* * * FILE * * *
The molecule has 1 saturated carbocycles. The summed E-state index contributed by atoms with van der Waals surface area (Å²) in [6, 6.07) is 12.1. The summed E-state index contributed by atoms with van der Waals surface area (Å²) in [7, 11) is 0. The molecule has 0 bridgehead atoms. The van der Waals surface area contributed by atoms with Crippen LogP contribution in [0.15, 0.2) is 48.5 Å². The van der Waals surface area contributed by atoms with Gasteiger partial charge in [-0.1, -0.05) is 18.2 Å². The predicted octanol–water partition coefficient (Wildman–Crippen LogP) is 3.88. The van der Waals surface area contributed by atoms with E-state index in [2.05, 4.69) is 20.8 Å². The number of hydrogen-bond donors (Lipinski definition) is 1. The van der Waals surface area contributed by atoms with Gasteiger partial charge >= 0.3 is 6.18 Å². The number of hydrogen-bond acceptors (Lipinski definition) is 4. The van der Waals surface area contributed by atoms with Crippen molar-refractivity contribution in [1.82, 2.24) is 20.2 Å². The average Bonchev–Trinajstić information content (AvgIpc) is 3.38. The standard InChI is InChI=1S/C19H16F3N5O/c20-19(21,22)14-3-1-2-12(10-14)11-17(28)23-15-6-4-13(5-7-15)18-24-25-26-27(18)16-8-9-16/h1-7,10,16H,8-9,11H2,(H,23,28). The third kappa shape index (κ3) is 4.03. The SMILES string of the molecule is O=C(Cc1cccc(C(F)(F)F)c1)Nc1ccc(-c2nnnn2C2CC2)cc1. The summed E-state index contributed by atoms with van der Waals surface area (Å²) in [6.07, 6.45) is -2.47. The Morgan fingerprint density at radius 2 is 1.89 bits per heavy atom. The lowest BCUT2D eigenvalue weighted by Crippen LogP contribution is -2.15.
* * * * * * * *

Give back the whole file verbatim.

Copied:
The molecule has 1 saturated carbocycles. The summed E-state index contributed by atoms with van der Waals surface area (Å²) in [6, 6.07) is 12.1. The summed E-state index contributed by atoms with van der Waals surface area (Å²) in [7, 11) is 0. The molecule has 0 bridgehead atoms. The van der Waals surface area contributed by atoms with Crippen LogP contribution in [0.15, 0.2) is 48.5 Å². The van der Waals surface area contributed by atoms with Gasteiger partial charge in [-0.1, -0.05) is 18.2 Å². The predicted octanol–water partition coefficient (Wildman–Crippen LogP) is 3.88. The van der Waals surface area contributed by atoms with E-state index in [2.05, 4.69) is 20.8 Å². The number of hydrogen-bond donors (Lipinski definition) is 1. The van der Waals surface area contributed by atoms with Gasteiger partial charge >= 0.3 is 6.18 Å². The number of hydrogen-bond acceptors (Lipinski definition) is 4. The van der Waals surface area contributed by atoms with Crippen molar-refractivity contribution in [1.82, 2.24) is 20.2 Å². The average Bonchev–Trinajstić information content (AvgIpc) is 3.38. The standard InChI is InChI=1S/C19H16F3N5O/c20-19(21,22)14-3-1-2-12(10-14)11-17(28)23-15-6-4-13(5-7-15)18-24-25-26-27(18)16-8-9-16/h1-7,10,16H,8-9,11H2,(H,23,28). The third kappa shape index (κ3) is 4.03. The SMILES string of the molecule is O=C(Cc1cccc(C(F)(F)F)c1)Nc1ccc(-c2nnnn2C2CC2)cc1. The summed E-state index contributed by atoms with van der Waals surface area (Å²) in [6.07, 6.45) is -2.47. The Morgan fingerprint density at radius 2 is 1.89 bits per heavy atom. The lowest BCUT2D eigenvalue weighted by Crippen LogP contribution is -2.15.